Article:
Camel trek through the deserts of Northern Rajasthan, India

Vacation time is a commodity. Packing in Rajasthan, Delhi, the Taj Mahal, coastal Goa; partaking in local holidays; and dealing with transport and seasonal weather on a quick trip to India would be hard to coordinate without a guide organizing it. Although I have traveled extensively in this region, I seem to craft these logistically impossible itineraries that work in opposition to my limited travel time.

During my last trip I popped into the local tourism office in Delhi to get a free pen and gather some advice on transport. I was welcomed with a chorus of laughter. “You want to do what and go where? Do you know how big our country is, lady?” I pulled my shoulders back, handed the tourism official my map scrawled with my red-penned route, and asked him to “please make it possible.” He dismissed me and waved me in the direction of an international group tour company office. And thank goodness he did.

Along with the coordination of transport and accommodation, the group organizer also injected my itinerary with an adventure package through Rajasthan and Nepal. My time in the region was so limited that without this aid I would have never reached Nepal, trekked to Annapurna, camped in the Indian sand dunes, or tracked Bengal tigers.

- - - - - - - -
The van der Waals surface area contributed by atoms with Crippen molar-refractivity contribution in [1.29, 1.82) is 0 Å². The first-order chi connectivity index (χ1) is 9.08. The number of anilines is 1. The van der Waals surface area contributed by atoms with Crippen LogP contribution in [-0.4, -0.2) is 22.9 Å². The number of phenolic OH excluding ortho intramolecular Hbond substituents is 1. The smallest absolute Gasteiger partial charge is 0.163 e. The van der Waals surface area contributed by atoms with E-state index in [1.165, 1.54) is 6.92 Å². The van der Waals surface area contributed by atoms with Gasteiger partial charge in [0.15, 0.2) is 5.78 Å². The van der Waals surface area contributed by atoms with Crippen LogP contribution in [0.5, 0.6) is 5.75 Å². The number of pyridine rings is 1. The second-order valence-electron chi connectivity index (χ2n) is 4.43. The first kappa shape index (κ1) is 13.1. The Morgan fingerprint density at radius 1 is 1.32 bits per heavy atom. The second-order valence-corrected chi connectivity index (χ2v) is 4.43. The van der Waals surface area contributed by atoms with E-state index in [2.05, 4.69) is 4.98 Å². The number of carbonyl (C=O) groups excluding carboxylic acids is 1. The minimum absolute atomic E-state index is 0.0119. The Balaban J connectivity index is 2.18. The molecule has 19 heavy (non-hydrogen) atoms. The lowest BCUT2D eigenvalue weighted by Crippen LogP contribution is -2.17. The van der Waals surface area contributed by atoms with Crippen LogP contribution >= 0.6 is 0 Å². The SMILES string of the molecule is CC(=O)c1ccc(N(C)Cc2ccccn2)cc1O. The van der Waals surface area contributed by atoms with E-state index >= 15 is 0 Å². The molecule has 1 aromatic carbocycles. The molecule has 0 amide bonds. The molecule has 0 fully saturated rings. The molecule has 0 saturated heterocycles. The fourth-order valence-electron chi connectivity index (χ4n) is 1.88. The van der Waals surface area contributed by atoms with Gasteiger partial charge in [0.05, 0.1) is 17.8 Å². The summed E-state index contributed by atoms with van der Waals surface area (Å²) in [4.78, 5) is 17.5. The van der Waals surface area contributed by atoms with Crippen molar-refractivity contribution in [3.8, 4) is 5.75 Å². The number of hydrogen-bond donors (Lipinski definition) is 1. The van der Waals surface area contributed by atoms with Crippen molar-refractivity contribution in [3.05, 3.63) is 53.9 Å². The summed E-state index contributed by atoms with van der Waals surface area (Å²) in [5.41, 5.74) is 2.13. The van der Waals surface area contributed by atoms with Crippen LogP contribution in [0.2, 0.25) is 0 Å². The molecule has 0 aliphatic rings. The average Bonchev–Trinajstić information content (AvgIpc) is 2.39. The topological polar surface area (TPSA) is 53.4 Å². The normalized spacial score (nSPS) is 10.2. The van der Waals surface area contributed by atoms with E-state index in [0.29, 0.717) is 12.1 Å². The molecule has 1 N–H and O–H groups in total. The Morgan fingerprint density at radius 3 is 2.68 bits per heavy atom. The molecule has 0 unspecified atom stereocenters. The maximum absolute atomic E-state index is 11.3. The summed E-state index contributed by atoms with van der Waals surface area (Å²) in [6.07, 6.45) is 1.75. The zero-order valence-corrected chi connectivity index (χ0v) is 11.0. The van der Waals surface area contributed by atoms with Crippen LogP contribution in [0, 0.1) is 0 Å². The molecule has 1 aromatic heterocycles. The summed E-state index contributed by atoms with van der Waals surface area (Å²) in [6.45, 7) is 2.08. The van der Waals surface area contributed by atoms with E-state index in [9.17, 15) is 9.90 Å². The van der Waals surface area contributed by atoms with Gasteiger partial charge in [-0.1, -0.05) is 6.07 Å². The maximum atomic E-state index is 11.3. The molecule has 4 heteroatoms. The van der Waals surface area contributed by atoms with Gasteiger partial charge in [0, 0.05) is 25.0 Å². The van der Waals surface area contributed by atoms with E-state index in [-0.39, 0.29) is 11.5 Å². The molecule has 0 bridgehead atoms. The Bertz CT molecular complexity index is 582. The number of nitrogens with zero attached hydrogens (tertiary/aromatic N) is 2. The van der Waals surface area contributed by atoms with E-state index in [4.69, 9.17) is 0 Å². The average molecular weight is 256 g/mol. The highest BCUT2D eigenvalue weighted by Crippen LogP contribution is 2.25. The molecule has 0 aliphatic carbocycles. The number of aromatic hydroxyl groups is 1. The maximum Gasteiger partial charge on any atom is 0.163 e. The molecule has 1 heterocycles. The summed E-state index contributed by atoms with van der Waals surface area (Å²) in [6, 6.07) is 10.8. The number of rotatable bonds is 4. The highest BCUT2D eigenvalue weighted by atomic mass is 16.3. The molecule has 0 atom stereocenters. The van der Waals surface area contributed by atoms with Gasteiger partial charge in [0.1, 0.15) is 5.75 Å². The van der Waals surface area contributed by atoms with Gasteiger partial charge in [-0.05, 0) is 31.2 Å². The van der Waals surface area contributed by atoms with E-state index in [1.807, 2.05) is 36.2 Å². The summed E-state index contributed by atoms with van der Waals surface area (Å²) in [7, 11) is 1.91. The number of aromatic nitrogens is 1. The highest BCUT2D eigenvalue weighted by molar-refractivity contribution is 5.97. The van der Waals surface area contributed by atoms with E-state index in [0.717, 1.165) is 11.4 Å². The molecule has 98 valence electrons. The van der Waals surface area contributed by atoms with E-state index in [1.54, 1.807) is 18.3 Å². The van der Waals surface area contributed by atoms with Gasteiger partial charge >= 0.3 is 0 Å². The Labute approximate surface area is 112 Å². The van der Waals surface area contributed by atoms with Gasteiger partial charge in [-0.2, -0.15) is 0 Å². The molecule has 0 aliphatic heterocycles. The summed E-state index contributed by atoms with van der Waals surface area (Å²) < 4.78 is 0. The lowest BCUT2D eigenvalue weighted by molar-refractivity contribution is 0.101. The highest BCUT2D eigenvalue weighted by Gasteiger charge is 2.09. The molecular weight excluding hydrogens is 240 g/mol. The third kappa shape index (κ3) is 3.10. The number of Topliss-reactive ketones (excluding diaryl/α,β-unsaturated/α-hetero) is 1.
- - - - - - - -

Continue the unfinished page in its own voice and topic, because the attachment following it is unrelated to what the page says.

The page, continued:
5. You can maintain a sense of balance.

When time is tight and you’re attempting to check off a long list of activities, having a sound itinerary is vital. Tour groups have the ability to balance engagement in activities and down time to a tee. Though most tours will cram in as many experiences as possible, they still retain a degree of flexibility for those who need extra R&R and those who want some solo time.

After my big move to New York this year, a good friend came for a visit. The trip was last minute and there was little to no time to research. Evenings together in Brooklyn became stressed, with Caroline concerned she’d missed sights that day. Rather than a relaxing holiday, she was bombarded with self-imposed pressure and had no equilibrium.